وَأَوۡحَيۡنَآ إِلَىٰ مُوسَىٰ وَأَخِيهِ أَن تَبَوَّءَا لِقَوۡمِكُمَا بِمِصۡرَ بُيُوتٗا وَٱجۡعَلُواْ بُيُوتَكُمۡ قِبۡلَةٗ وَأَقِيمُواْ ٱلصَّلَوٰةَۗ وَبَشِّرِ ٱلۡمُؤۡمِنِينَ
1283. The injunction to live in a town does not mean that the Israelites lived in the wilderness before this. The verse only emphasizes the necessity and usefulness of a civilized and corporate life. There is a general tendency on the part of the members of weak minority communities to live together in big towns. (close)
1284. The words, so that they face each other, signify that (1) the Israelites were instructed to live very close together so as to be able to help one another in time of need, because this object is only attainable when people build their houses near or facing each other. (2) They should have all their houses facing one direction, which figuratively means that they should have a common goal or ideal. (3) That all their houses should be of equal standing implying that there should obtain feelings of real brotherhood between the rich and the poor so that all should pull together as one team, because there can exist no real feeling of brotherhood when some members of a community live in palatial dwellings and others in wretched hovels. (close)
1360. Important Words:
قبلة (so as to face one another) is derived from قبل. They say قبل المکان i.e. he came facing the house. استقبله means, he faced him or it; he turned his face to him. قابلة means, he was opposite to him. قبلة in the sense of متقابلة means, facing each other. It also means, direction; kind or class (Lane & Aqrab). See also 2:143.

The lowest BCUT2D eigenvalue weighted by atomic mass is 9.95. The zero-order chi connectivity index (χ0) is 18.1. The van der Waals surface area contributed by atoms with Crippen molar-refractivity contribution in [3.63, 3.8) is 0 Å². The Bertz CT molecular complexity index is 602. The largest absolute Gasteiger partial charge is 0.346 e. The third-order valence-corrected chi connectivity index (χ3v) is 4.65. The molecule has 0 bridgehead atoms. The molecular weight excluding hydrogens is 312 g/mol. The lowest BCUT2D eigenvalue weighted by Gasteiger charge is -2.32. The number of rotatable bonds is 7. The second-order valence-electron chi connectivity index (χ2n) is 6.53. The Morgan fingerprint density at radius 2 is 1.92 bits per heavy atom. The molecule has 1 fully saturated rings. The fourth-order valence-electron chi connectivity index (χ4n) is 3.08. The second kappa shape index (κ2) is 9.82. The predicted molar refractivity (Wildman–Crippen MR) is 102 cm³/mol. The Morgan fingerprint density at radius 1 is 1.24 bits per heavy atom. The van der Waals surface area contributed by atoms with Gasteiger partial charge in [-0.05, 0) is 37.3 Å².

مصر (town) means both Egypt and town.
The injunction to live in a town does not mean that the Israelites lived in the wilderness before this. The verse only emphasizes the necessity and usefulness of a civilized and corporate life. There is a general tendency on the part of the members of weak minority communities to live together in big towns.
In view of the different meanings of the word قبلة given under Important Words the Quranic expression اجعلوا بیوتکم قبلة may mean: (1) that the Israelites were instructed to live together so as to be able to help one another in time of need, because this object is only attainable when people build their houses near or facing each other; or (2) that the Israelites should have all their houses facing one direction, which figuratively means that they should be united by the bonds of brotherhood and should have a common goal or ideal; or (3) that all their houses should be of one class or kind, hinting thereby that there should exist a real tie of brotherhood between the rich and the poor and all should pull together as one team, because there can be no real tie of brotherhood when some members of a community live in palatial dwellings and others in wretched hovels.
To sum up, the verse lays down the following seven wise principles by following which a people can rise and prosper—(1) they should lead a corporate life; (2) they should be united; (3) they should fully co-operate with one another; (4) they should possess discipline and organization; (5) there should be no invidious distinction between the different classes; (6) they should continually invoke the help of God by prayer; and (7) they should be persevering. Finally, the verse contains an equally important direction for the head or leader of the community, which is that he should continue to give "glad tidings," i.e. he should speak words of encouragement and good cheer to his people because nothing is more detrimental to success than despair and despondency. (close)